Students with disabilities who require special accommodations need to get a letter that documents the disability from the Services for Students with Disabilities area of the Office of the Dean of Students (471-6259 voice or 471-4641 TTY for users who are deaf or hard of hearing). This letter should be presented to me at the beginning of the semester and accommodations needed should be discussed at that time. Five business days before an exam the student should remind me of any testing accommodations that will be needed. See following website for more information: http://deanofstudents.utexas.edu/ssd/providing.php

University Electronic Mail Notification Policy (Use of E-mail for Official Correspondence to Students):
All students should become familiar with the University's official e-mail student notification policy. It is the student's responsibility to keep the University informed as to changes in his or her e-mail address. Students are expected to check e-mail on a frequent and regular basis in order to stay current with University-related communications, recognizing that certain communications may be time-critical. It is recommended that e-mail be checked daily, but at a minimum, twice per week. The complete text of this policy and instructions for updating your e-mail address are available at http://www.utexas.edu/its/policies/emailnotify.html. In this course e-mail will be used as a means of communication with you. You will be responsible for checking your e-mail regularly for work and announcements. Note: if you are an employee of the University, your e-mail address in Blackboard is your employee address.

Use of Blackboard in this Class:
This course uses Blackboard, a Web-based course management system in which a password-protected site is created for each course. You will be responsible for checking the Blackboard course site regularly for class work and announcements. As with all computer systems, there are occasional scheduled downtimes as well as unanticipated disruptions. Notification of these disruptions will be posted on the Blackboard login page. Scheduled downtimes are not an excuse for late work. However, if there is an unscheduled downtime for a significant period of time, I will make an adjustment if it occurs close to the due date. Blackboard is available at http://courses.utexas.edu. Support is provided by the ITS Help Desk at 475-9400 Monday through Friday 8 am to 6 pm, so plan accordingly.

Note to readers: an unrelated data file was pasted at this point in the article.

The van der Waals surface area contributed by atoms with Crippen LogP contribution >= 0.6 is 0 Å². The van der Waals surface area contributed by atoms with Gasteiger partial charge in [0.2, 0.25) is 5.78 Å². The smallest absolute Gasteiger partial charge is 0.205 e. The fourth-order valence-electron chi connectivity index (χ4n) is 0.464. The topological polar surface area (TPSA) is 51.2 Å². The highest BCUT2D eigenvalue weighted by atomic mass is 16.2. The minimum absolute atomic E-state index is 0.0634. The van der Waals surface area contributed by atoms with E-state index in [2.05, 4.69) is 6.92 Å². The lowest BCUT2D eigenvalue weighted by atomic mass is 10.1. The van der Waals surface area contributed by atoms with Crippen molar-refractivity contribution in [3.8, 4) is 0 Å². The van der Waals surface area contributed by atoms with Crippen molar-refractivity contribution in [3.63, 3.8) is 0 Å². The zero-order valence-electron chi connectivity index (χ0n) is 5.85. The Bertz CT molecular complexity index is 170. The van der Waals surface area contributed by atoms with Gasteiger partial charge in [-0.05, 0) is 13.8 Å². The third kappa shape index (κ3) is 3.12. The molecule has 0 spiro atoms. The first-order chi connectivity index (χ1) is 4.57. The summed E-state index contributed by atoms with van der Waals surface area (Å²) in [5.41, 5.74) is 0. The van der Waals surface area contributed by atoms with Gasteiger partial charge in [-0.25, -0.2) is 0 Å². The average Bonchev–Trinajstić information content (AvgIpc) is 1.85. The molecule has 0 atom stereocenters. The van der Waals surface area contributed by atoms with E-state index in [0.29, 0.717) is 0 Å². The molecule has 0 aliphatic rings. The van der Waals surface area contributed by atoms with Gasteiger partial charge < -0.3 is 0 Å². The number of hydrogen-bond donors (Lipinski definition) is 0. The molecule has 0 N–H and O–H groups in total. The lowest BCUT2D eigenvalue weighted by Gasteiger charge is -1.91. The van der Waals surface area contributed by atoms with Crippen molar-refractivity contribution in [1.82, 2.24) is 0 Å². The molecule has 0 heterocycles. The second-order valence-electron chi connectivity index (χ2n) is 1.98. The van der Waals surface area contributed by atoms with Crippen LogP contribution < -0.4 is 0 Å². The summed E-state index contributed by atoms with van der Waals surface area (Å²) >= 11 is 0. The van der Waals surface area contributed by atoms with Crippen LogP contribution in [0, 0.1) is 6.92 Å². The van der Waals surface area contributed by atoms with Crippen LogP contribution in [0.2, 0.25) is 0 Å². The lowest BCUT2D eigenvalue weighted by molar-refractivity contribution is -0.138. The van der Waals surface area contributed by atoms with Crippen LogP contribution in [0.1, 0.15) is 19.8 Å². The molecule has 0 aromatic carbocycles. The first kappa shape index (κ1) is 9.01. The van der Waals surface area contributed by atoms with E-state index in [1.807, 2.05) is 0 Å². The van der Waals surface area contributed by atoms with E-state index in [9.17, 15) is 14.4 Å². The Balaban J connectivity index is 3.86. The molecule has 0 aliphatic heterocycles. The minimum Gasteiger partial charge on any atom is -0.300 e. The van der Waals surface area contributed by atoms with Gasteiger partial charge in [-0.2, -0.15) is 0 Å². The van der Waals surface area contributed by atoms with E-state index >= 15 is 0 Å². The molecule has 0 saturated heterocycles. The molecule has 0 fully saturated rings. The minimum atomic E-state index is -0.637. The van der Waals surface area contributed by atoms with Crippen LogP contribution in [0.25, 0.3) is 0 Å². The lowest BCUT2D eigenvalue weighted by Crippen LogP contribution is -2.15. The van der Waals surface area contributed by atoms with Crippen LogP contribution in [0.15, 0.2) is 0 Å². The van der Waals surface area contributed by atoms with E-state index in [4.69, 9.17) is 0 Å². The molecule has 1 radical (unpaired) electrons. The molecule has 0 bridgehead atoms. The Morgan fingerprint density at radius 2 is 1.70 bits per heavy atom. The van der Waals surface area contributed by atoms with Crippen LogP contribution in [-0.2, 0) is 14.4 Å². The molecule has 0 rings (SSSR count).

Note about Feedback:
Feedback is an important part of learning. Without feedback on how well you understand the material, it is more difficult for you to make good progress. During this course you will give me feedback on your learning in informal and formal ways, such as assignments or exams. Please let me know when something is not clear. This will enable me to provide additional information when needed or to explain a concept in different terms.

Academic Honesty:
Although I encourage you to work together, you are expected to do your own work and acknowledge use of anyone else’s work or ideas. Academic dishonesty includes: (a) copying another student’s work or letting another student copy your work and (b) copying passages or ideas directly from another source and passing them off as your own; that is, without properly referencing them. When scholastic dishonesty is suspected, I am required to notify you and possibly turn the matter over to the Dean of Students office. Penalties for academic dishonesty include a failing grade on the assignment or in this course and possible expulsion form the university. If you have specific questions about these issues, contact the Office of the Dean of Students in FAC 248.

Publications

Keating, E.L. (2009) Pragmatics and Technology. In . Studies in Pragmatics.
Keating, E.L. (2009) Societal Impacts of Nanomanufacturing. In . Nanomanufacturing, American Scientific Publishers.

Monteiro, M. and Keating, E.L. (2009). Managing Misunderstandings: The Role of Language in Interdisciplinary Scientific Collaboration. Science Communication. Vol. 31, No. 1, 6-28.

Keating, E.L., Edwards, T. & Mirus, G. (2008, September) Cybersign: Impacts of New Communication Technologies on Space and Language. Journal of Pragmatics.
Keating, E.L. (2008) Space Shifting: New Technologies, New Opportunities. Texas Linguistic Forum Texas Linguistic Forum.